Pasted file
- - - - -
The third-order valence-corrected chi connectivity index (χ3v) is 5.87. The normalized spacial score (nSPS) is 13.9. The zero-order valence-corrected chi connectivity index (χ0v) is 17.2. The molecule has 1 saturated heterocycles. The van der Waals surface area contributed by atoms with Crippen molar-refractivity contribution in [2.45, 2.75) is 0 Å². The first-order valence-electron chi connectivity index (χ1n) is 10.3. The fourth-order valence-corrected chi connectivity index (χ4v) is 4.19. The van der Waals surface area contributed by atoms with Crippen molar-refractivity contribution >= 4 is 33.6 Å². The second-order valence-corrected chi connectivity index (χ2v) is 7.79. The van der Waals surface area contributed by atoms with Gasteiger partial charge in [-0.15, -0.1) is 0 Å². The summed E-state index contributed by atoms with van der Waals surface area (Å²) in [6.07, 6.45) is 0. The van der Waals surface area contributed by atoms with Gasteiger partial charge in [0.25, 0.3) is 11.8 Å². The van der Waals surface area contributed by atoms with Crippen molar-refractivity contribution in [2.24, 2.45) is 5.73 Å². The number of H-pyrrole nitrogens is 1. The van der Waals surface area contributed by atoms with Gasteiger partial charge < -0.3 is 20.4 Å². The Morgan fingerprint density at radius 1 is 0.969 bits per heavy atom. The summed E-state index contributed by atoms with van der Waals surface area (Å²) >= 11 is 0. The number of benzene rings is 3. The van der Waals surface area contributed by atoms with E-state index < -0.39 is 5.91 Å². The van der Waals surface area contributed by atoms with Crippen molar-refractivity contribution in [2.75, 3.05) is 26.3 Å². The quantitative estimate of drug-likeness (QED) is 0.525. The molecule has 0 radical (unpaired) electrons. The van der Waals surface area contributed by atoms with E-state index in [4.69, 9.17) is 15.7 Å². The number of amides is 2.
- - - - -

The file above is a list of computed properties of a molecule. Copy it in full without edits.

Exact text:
The third-order valence-corrected chi connectivity index (χ3v) is 5.87. The normalized spacial score (nSPS) is 13.9. The zero-order valence-corrected chi connectivity index (χ0v) is 17.2. The molecule has 1 saturated heterocycles. The van der Waals surface area contributed by atoms with Crippen molar-refractivity contribution in [2.45, 2.75) is 0 Å². The first-order valence-electron chi connectivity index (χ1n) is 10.3. The fourth-order valence-corrected chi connectivity index (χ4v) is 4.19. The van der Waals surface area contributed by atoms with Crippen molar-refractivity contribution >= 4 is 33.6 Å². The second-order valence-corrected chi connectivity index (χ2v) is 7.79. The van der Waals surface area contributed by atoms with Gasteiger partial charge in [-0.15, -0.1) is 0 Å². The summed E-state index contributed by atoms with van der Waals surface area (Å²) in [6.07, 6.45) is 0. The van der Waals surface area contributed by atoms with Gasteiger partial charge in [0.25, 0.3) is 11.8 Å². The van der Waals surface area contributed by atoms with Crippen molar-refractivity contribution in [2.24, 2.45) is 5.73 Å². The number of H-pyrrole nitrogens is 1. The van der Waals surface area contributed by atoms with Gasteiger partial charge < -0.3 is 20.4 Å². The Morgan fingerprint density at radius 1 is 0.969 bits per heavy atom. The summed E-state index contributed by atoms with van der Waals surface area (Å²) >= 11 is 0. The number of benzene rings is 3. The van der Waals surface area contributed by atoms with E-state index < -0.39 is 5.91 Å². The van der Waals surface area contributed by atoms with Crippen molar-refractivity contribution in [2.75, 3.05) is 26.3 Å². The quantitative estimate of drug-likeness (QED) is 0.525. The molecule has 0 radical (unpaired) electrons. The van der Waals surface area contributed by atoms with E-state index in [4.69, 9.17) is 15.7 Å². The number of amides is 2.